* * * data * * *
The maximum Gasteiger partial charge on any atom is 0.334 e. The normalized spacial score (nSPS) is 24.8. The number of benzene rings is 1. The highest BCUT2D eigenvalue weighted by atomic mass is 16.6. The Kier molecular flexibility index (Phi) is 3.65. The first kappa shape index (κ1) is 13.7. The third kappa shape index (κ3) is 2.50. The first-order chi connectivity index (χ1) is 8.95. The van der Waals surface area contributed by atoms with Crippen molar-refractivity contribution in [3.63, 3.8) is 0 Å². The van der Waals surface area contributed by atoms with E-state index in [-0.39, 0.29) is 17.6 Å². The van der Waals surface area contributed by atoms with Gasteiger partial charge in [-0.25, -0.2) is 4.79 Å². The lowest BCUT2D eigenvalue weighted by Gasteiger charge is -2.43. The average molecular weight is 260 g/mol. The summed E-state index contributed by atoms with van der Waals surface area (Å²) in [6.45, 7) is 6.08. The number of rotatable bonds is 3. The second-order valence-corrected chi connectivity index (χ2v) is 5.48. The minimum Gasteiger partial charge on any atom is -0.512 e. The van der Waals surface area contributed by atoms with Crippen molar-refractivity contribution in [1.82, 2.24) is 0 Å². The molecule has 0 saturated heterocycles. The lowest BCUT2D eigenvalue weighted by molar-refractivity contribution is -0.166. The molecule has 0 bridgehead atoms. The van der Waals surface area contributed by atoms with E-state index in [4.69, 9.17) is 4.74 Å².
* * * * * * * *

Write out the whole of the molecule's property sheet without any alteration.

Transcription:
The maximum Gasteiger partial charge on any atom is 0.334 e. The normalized spacial score (nSPS) is 24.8. The number of benzene rings is 1. The highest BCUT2D eigenvalue weighted by atomic mass is 16.6. The Kier molecular flexibility index (Phi) is 3.65. The first kappa shape index (κ1) is 13.7. The third kappa shape index (κ3) is 2.50. The first-order chi connectivity index (χ1) is 8.95. The van der Waals surface area contributed by atoms with Crippen molar-refractivity contribution in [3.63, 3.8) is 0 Å². The van der Waals surface area contributed by atoms with E-state index in [-0.39, 0.29) is 17.6 Å². The van der Waals surface area contributed by atoms with Gasteiger partial charge in [-0.25, -0.2) is 4.79 Å². The lowest BCUT2D eigenvalue weighted by Gasteiger charge is -2.43. The average molecular weight is 260 g/mol. The summed E-state index contributed by atoms with van der Waals surface area (Å²) in [6.45, 7) is 6.08. The number of rotatable bonds is 3. The second-order valence-corrected chi connectivity index (χ2v) is 5.48. The minimum Gasteiger partial charge on any atom is -0.512 e. The van der Waals surface area contributed by atoms with Crippen molar-refractivity contribution in [1.82, 2.24) is 0 Å². The molecule has 0 saturated heterocycles. The lowest BCUT2D eigenvalue weighted by molar-refractivity contribution is -0.166. The molecule has 0 bridgehead atoms. The van der Waals surface area contributed by atoms with E-state index in [4.69, 9.17) is 4.74 Å².